A compact SUV, it has distinctive looks with a high shoulder line at the rear running down to its sharply raked bonnet. An unusual panoramic windscreen really opens up the cabin, making the car feel light and airy. The higher spec versions have a hump on the roof housing a deployable camera.
Named after the company CEO, and one of the original investors, Xpeng currently uses a contract manufacturer to produce the G3. Build quality is impressive, with good panel fit on the outside and a glove box that opens smoothly inside, the same being true of the centre compartment between the seats. Soft-feel plastics dominate the most commonly touched interior surfaces and everything feels solid.
Much like that found inside the Model 3, a large (15.6 inch) touchscreen dominates the dashboard although, in the case of the G3, it is portrait orientated. With the user interface being in Chinese, full functionality was difficult to judge, but functions are grouped logically and it seemed relatively easy to use. With voice activated controls via the AI assistant ‘Xiao P’, drivers rarely need to actually touch the screen. Unlike the stark minimalism of the Model 3, the G3 has a slightly more conventional dashboard layout, albeit very digital – the G in the name stands for ‘geek.’ Full instrumentation is provided by a 12.3 inch screen in front of the steering wheel, featuring colourful graphics and navigation prompts.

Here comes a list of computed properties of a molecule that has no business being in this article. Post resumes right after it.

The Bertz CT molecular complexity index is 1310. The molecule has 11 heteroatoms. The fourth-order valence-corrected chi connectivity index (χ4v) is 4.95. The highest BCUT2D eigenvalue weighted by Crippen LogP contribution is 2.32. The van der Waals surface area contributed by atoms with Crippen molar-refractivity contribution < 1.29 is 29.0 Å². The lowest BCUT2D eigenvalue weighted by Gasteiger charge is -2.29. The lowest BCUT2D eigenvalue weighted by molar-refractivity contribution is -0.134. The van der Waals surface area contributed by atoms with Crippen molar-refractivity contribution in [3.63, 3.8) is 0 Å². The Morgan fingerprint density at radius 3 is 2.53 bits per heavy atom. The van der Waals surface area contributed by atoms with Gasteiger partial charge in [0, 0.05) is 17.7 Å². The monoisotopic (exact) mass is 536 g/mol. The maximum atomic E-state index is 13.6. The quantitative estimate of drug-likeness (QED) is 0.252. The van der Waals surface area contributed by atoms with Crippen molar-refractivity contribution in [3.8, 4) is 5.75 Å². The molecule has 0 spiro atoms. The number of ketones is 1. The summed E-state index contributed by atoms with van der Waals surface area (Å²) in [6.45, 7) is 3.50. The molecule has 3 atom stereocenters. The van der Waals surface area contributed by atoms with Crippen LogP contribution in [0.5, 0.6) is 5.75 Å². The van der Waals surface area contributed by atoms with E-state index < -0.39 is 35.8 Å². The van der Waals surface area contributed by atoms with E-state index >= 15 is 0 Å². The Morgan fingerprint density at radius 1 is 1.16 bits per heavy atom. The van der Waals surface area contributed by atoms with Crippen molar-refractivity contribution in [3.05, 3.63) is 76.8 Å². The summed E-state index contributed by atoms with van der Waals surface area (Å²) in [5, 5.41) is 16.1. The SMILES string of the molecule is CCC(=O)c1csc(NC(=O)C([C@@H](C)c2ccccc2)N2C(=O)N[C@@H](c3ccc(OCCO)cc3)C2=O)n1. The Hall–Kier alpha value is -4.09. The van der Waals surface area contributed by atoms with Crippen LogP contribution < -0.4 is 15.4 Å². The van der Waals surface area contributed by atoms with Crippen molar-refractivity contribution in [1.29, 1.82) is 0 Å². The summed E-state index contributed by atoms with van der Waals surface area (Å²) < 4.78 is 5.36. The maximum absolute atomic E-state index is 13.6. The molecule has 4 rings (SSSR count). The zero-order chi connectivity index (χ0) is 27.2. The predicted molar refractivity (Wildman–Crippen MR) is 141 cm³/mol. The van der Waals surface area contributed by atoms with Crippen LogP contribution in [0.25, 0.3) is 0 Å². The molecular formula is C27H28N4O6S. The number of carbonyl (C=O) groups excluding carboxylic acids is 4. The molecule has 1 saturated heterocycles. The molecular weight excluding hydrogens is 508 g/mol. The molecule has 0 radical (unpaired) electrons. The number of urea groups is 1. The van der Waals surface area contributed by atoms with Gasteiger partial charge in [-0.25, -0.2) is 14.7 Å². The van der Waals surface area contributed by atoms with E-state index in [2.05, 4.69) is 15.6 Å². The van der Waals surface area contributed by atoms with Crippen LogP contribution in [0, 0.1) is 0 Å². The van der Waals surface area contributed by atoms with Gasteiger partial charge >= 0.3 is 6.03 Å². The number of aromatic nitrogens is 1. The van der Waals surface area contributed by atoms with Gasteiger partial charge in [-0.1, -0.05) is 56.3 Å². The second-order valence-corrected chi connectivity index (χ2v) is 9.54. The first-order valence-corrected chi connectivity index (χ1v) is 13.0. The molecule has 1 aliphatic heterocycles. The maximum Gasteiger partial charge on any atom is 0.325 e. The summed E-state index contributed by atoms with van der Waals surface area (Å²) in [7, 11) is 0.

The back seat offers enough space for three adults in to sit reasonable comfort, although the middle passenger could do with more lumbar support. There are two USB chargers for those in the back, along with air vents. The . tailgate is electric and there’s a hidden compartment beneath the main luggage area; in it you’ll find a large amount of extra space and the tyre repair kit – there being no spare. While the rear seats do fold down for extra boot space, they don’t fold flat.
Guangzhou road conditions didn’t allow us to push the G3 hard, and we could detect little discernible difference between the Comfort and Sport modes that bookend the three suspension settings. Making more of a difference, though, were the drive settings. Sports mode provides far sharper acceleration than the standard mode and the car feels faster than the quoted 8.6sec acceleration time suggests. On the other hand, the regenerative braking, even when on the strongest setting, doesn’t feel as strong as it does on some other EVs, but it certainly reduces dependence on the brake pedal.
Where things get more interesting is with the car’s autonomous capabilities. Its adaptive cruise control system allows you to manage traffic jams with just gentle steering inputs, with Xpilot taking over on the highway, performing overtakes when you initiate the process by flicking the indicators. The whole system inspired far more confidence in use than those of some of the G3’s Chinese competitors, the car only struggling on tight corners. When we tried the automatic parking (activated by voice or by pressing a programmable button), it reversed the G3 into a spot at a bit of an angle, but nothing worse than many human drivers can manage and with far less toing and froing.